The Luck of the Tories

Ross McKibbin

  • Kinnock: The Biography by Martin Westlake
    Little, Brown, 768 pp, £25.00, October 2001, ISBN 0 316 84871 9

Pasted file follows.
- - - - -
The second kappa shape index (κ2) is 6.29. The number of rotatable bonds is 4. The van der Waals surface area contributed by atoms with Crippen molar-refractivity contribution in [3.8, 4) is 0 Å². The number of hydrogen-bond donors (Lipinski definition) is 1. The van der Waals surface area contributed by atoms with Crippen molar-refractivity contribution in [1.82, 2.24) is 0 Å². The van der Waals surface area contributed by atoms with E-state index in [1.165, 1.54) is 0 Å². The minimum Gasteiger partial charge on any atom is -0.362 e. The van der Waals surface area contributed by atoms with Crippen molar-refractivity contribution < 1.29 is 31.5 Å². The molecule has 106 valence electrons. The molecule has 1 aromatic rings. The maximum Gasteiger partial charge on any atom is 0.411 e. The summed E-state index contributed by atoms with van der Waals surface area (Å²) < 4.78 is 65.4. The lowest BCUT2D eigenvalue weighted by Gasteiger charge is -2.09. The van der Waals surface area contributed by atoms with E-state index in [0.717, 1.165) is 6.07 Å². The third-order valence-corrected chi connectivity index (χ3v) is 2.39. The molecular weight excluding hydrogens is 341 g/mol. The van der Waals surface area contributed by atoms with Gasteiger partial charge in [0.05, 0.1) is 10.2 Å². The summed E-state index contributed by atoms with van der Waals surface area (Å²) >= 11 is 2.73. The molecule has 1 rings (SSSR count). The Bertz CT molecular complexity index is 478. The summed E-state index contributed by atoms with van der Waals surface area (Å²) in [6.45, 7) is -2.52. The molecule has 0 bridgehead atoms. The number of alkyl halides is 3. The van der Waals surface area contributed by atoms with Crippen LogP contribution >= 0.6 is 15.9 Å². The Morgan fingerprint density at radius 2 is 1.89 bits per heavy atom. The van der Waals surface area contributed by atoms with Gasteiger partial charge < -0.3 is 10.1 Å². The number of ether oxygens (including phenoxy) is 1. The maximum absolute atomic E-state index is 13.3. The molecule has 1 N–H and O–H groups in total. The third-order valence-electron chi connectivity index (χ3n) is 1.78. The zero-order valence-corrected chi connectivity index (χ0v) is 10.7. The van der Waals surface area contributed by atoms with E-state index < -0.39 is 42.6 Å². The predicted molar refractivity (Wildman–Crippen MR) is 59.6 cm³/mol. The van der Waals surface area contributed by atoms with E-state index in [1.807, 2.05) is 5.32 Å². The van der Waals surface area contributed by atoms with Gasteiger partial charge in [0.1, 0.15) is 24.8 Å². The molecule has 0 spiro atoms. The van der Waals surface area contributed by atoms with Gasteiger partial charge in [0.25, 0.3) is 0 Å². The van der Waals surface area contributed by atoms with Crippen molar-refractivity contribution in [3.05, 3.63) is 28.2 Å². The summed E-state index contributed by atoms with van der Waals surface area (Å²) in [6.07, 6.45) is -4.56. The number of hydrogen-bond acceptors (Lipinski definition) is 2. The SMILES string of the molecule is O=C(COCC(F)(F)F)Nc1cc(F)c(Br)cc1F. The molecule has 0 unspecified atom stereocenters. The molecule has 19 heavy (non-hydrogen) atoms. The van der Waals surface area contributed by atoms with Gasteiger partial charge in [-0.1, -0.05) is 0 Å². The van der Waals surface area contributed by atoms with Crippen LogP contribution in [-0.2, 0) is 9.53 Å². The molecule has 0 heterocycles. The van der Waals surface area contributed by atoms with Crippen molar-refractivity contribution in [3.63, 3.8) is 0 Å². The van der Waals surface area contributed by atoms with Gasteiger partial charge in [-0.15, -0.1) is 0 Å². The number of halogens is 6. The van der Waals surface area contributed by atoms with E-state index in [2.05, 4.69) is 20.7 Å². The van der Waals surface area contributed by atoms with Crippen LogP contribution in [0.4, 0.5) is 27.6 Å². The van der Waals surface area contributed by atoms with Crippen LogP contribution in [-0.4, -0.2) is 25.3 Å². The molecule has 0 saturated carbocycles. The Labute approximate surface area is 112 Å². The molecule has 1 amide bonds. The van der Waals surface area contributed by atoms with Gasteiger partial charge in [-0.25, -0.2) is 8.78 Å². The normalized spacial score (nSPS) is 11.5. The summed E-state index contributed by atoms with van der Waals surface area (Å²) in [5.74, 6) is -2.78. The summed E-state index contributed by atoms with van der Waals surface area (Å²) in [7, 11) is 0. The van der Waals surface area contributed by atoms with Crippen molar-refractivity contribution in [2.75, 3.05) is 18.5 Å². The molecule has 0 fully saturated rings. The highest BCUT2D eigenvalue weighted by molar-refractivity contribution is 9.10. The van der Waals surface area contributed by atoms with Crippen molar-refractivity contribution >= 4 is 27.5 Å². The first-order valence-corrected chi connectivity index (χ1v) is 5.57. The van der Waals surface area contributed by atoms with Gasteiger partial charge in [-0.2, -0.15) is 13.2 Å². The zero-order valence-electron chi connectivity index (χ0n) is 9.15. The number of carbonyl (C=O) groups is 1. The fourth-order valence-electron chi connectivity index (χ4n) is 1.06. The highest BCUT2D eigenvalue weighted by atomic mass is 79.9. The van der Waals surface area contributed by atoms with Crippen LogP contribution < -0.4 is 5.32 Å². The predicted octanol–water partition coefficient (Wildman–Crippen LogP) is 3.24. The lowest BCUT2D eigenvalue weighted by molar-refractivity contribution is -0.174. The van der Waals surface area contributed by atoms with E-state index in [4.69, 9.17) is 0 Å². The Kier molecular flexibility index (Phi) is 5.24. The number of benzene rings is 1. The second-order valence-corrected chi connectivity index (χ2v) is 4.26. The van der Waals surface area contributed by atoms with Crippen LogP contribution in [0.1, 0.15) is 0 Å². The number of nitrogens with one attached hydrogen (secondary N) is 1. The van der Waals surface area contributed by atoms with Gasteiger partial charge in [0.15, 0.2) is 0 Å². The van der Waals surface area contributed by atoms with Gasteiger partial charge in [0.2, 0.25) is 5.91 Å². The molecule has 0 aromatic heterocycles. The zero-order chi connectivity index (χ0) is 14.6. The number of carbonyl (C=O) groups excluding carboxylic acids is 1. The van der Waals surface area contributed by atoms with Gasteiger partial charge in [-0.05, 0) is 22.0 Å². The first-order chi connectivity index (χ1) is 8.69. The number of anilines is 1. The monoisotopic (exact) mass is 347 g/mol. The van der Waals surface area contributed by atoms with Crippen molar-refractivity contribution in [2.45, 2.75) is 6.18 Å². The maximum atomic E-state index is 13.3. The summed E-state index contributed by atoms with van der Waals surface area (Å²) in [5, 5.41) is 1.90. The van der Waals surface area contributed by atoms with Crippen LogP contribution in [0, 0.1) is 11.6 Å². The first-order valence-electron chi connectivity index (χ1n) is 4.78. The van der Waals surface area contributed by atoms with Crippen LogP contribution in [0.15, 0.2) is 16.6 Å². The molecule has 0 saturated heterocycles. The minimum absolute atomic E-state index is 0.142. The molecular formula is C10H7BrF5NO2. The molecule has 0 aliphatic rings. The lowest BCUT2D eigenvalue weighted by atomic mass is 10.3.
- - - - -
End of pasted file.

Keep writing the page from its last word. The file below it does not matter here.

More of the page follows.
Neil Kinnock is a problematic figure in modern British politics. He was leader of the Labour Party for nine years and presided over a number of profound changes in both its structure and its policy. All nine years, however, were spent in opposition. He was, furthermore, the only Labour leader (at least since Labour began electing ‘leaders’) never to have held a ministerial post – being PPS to Michael Foot for a year does not count. He is the only British party leader to have been an EU Commissioner – and is likely to remain so. As a result his record in ‘government’ is hard to judge, since what the Commissioners do (unless it is thought to be scandalous or incompetent) is rarely before the public eye. Yet they are powerful people, and Kinnock has plainly had some success: but his power and success have registered little with British opinion. What the public knows of him, therefore, is largely a product of the way the Tory press treated him when he was leader of the Labour Party. No other Labour leader, not even Michael Foot, was subject to the kind of personal abuse that Kinnock received – received (the odd outburst aside) with remarkable stoicism – and this undoubtedly coloured the popular view of him. As a result, he is rather hard to place, both as political leader and in the history of the Labour Party.

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